You’re in a dark room, surrounded on all sides by hot, panting bodies. Dance music is pulsating loudly in your ears; sweat is flinging off your body; your legs are pumping furiously, burning so hard that you think they might fall off.
If this scenario sounds like a scene straight out of your worst nightmare, well, it’s not. Welcome to a typical spin class.
Spinning is one of the hottest workouts today. Trendy studios like SoulCycle have taken major cities by storm, notorious for their wildly expensive class prices and cult-like devotees. It’s not hard to see why millions are saddling up to the spin bike: Far from a passing fad, indoor cycling is one of the most tried-and-true, effective exercises on the block. In a typical hour-long spin class, you can expect to torch up to 600 calories while toning your legs and glutes, boosting your metabolism, and blasting fat.
“A spin class is a great way to get your body into top physical condition,” says Felicia Walker, a Certified Spin Instructor based in NYC at The New York Health and Racquet Club. “It’s one of the most efficient ways to burn a ton of calories in a relatively short amount of time.”
In other words, prepare to sweat—a lot. Because spin classes often alternate between short, intense bursts of “all out” effort followed by brief recovery periods, spin is a prime example of high-intensity interval training, or HIIT, a training technique proven to burn a maximum amount of calories in a minimal amount of time. At the end of class, you’ll be flooded with a rush of endorphins that rivals that of the famous “runner’s high.” But, unlike running, spinning is low-impact and easy on the joints.
Never tried spin? Contrary to popular misconception, you don’t need to be mega-fit to do a spin class; it’s a great workout for all ages and abilities. In order to reap the full benefits of your spin class, however, it’s important to adhere to a few guidelines. Below, Felicia Walker shares her top tips for getting the most out of your spin session.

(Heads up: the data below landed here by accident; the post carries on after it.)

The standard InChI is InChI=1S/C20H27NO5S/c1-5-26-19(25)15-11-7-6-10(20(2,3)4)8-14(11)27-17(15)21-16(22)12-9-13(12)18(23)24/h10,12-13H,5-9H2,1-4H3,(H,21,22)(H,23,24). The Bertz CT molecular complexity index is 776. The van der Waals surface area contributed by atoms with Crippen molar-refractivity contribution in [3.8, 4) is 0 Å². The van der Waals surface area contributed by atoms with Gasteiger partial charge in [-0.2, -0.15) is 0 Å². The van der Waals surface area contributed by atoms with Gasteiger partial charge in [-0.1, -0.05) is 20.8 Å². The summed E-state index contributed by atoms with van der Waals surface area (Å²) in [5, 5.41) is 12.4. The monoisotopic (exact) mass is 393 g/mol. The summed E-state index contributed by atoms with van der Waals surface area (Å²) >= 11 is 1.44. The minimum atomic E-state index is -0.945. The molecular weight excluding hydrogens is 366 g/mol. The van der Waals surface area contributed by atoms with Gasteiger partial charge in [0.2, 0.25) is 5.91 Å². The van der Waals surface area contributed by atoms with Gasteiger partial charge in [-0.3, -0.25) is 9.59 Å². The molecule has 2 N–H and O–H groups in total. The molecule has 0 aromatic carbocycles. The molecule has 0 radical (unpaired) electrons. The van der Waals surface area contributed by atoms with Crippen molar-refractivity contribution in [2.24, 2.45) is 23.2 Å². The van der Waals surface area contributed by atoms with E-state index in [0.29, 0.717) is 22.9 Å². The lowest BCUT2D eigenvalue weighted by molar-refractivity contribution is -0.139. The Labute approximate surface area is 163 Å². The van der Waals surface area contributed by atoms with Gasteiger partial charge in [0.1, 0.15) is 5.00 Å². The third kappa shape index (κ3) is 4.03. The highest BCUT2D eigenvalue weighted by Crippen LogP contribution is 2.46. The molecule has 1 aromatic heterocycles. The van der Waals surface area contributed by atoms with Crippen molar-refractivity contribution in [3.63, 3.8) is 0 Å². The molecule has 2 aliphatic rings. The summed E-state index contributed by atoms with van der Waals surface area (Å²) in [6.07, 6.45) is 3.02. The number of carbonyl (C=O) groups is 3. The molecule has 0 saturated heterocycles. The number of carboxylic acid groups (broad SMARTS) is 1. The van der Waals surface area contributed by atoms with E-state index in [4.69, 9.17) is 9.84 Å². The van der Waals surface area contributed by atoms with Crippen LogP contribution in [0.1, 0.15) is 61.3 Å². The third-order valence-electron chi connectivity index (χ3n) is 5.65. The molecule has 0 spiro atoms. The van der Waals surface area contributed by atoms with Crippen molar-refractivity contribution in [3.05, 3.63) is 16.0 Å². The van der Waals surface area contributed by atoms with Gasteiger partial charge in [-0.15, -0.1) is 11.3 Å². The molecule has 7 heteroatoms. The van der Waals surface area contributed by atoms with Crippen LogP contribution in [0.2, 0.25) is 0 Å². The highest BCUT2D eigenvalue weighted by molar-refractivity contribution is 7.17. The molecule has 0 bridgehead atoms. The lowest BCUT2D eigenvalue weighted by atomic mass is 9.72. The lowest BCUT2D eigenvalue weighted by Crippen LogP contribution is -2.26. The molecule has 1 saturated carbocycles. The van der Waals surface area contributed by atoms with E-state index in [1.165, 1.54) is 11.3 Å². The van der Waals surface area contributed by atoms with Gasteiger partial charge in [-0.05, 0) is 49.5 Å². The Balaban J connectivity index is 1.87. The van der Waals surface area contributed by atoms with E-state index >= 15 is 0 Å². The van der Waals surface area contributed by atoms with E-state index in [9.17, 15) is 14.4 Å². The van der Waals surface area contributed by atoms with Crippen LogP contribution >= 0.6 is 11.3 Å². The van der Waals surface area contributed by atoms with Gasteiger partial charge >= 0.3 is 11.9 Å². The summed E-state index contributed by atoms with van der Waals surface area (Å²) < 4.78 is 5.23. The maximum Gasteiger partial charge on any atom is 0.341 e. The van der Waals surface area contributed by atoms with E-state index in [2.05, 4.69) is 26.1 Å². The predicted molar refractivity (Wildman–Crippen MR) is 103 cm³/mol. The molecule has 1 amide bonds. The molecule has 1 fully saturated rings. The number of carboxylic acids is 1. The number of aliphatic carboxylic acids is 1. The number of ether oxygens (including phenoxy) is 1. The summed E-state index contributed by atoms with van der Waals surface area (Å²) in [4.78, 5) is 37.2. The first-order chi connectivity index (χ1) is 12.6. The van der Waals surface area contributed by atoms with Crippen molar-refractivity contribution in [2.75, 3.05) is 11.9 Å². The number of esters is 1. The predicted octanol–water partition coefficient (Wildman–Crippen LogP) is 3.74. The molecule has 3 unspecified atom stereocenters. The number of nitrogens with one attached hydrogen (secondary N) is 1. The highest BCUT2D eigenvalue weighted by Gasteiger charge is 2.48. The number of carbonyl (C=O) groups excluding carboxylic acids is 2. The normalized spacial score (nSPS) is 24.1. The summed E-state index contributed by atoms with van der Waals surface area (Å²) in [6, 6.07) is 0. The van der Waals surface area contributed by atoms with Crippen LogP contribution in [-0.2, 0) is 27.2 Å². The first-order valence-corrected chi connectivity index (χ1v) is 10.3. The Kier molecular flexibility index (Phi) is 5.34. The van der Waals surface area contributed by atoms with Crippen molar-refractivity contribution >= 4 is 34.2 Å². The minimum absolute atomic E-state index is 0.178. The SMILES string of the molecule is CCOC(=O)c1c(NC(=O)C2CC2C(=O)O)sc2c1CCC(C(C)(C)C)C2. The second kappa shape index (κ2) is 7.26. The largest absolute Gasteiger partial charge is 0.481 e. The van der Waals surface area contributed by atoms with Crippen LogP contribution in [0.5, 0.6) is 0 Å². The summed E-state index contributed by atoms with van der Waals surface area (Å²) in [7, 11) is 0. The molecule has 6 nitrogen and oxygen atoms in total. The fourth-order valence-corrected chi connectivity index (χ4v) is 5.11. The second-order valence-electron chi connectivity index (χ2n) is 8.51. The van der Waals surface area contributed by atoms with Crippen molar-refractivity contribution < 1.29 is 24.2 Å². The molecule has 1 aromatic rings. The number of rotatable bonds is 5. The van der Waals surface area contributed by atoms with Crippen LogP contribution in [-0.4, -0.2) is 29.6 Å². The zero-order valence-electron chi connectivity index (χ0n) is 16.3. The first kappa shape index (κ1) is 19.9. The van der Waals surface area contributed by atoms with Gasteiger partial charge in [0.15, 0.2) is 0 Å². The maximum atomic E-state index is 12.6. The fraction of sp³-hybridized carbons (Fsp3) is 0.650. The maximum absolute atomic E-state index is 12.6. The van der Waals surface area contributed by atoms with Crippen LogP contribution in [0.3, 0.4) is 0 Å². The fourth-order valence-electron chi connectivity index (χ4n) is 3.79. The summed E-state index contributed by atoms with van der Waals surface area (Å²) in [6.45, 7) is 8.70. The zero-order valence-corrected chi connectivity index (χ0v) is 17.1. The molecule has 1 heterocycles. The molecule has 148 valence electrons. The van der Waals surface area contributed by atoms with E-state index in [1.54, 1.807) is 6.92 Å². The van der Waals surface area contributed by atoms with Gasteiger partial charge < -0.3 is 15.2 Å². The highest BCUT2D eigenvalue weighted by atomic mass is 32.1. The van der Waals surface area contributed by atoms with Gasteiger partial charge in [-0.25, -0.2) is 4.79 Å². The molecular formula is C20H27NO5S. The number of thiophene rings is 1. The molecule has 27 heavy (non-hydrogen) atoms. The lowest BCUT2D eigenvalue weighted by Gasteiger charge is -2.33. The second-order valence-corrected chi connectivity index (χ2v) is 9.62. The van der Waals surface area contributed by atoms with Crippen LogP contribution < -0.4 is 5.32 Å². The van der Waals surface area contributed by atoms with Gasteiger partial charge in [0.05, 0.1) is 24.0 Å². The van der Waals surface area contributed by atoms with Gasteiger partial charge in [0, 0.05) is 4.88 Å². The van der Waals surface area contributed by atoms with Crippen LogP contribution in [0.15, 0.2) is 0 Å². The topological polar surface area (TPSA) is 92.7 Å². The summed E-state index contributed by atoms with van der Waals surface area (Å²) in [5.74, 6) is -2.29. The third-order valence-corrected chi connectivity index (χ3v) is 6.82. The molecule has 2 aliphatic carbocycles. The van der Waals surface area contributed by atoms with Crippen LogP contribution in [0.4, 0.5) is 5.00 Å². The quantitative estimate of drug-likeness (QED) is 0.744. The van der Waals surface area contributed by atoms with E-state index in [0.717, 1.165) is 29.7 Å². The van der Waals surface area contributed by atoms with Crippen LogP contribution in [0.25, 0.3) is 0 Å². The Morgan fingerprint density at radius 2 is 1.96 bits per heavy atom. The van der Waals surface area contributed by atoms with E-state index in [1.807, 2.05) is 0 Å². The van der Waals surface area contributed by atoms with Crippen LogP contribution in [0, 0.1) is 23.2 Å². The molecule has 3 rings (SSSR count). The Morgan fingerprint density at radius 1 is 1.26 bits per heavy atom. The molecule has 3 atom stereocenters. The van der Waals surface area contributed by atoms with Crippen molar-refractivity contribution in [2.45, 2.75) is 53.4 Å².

Arrive early. “Arrive five minutes early to set up your bike properly so you can be seated and ready when class starts,” Walker says. Failing to properly set up your bike can compromise form and increase your risk of injury. Not sure how to set up your spin bike? “Ask your instructor for assistance prior to class,” Walker says.
Resistance is key! According to Walker, one of the biggest mistakes she sees her clients make is failing to put enough resistance on the bike. “There are people who never seem to add enough resistance because they don’t want to feel the discomfort in their muscles,” she says. “Riders should embrace a variety of resistance levels, as cued by the instructor. When riding on a flat (less resistance/higher pace), the intention is speed endurance. When riding on a hill (more resistance/slower pace), the intention is strength endurance.”
Don’t be intimidated by other riders in class. Feeling self-conscious? Don’t be! You might think that everybody is staring at your during class, but trust us—they’re not. “There is always a range of abilities in the room, and as long as you do your best you will get stronger each and every class you take,” Walker says.
Focus on form. Correct positioning on the bike ensures that you will engage the correct muscles and get the most out of the class. “Frequently, especially for new riders, the body may be hunched over or tensed up in some way,” Walker says. “As an instructor, you are always observing and correcting form during class.” During class, listen carefully to the instructor’s cues about form and constantly tweak or adjust for the best positioning possible.
Sit closer to the front/instructor. “If you are closer to the instructor, you tend to be more engaged in the class and therefore work harder,” Walker says.
Wear cycling shoes! “Cycling shoes have a stiff surface, allowing the foot to stay flat and connected to the pedals. Sneakers, which can be worn in most gyms, do not give you the same smooth and even pedal stroke.”
Stay on the ride. Walker says: “Every transition should be a moving transition, not a break (unless you need one). Transitions are a key component for building stamina.”
Don’t get discouraged. “Remember, effort is all you need; results will follow. Keep pushing and don’t stop moving,” Walker says.
Have fun. Tune in to the music and the rhythm of the class while tuning out the outside world. “The more connected you are to the experience, the more positive you will feel not only during class, but afterwards,” Walker says. “A sense of physical accomplishment, especially when dripping with sweat, really does feel great.”
Drink water. Try to drink whenever you can while you ride. If you don’t, drink after class. “It’s very important to rehydrate after an intense spin class,” says Walker.